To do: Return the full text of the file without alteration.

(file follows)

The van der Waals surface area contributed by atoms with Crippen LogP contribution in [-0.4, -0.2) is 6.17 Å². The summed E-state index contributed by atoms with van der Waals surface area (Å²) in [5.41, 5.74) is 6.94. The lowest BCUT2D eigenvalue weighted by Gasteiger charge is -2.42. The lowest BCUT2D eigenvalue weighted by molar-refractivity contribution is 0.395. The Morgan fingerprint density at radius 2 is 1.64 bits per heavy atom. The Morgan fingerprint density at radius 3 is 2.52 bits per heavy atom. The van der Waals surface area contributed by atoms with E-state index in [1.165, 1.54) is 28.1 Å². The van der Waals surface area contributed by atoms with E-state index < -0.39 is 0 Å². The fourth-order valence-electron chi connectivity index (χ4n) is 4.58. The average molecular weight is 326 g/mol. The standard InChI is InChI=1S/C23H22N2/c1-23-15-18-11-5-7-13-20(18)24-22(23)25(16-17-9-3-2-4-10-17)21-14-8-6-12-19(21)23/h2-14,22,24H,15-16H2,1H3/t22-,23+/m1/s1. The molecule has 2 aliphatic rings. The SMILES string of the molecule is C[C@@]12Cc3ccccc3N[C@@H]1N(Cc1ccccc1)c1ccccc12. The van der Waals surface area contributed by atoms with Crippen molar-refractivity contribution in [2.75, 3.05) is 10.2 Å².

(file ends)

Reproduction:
The van der Waals surface area contributed by atoms with Crippen LogP contribution in [-0.4, -0.2) is 6.17 Å². The summed E-state index contributed by atoms with van der Waals surface area (Å²) in [5.41, 5.74) is 6.94. The lowest BCUT2D eigenvalue weighted by Gasteiger charge is -2.42. The lowest BCUT2D eigenvalue weighted by molar-refractivity contribution is 0.395. The Morgan fingerprint density at radius 2 is 1.64 bits per heavy atom. The Morgan fingerprint density at radius 3 is 2.52 bits per heavy atom. The van der Waals surface area contributed by atoms with E-state index in [1.165, 1.54) is 28.1 Å². The van der Waals surface area contributed by atoms with E-state index < -0.39 is 0 Å². The fourth-order valence-electron chi connectivity index (χ4n) is 4.58. The average molecular weight is 326 g/mol. The standard InChI is InChI=1S/C23H22N2/c1-23-15-18-11-5-7-13-20(18)24-22(23)25(16-17-9-3-2-4-10-17)21-14-8-6-12-19(21)23/h2-14,22,24H,15-16H2,1H3/t22-,23+/m1/s1. The molecule has 2 aliphatic rings. The SMILES string of the molecule is C[C@@]12Cc3ccccc3N[C@@H]1N(Cc1ccccc1)c1ccccc12. The van der Waals surface area contributed by atoms with Crippen molar-refractivity contribution in [2.75, 3.05) is 10.2 Å².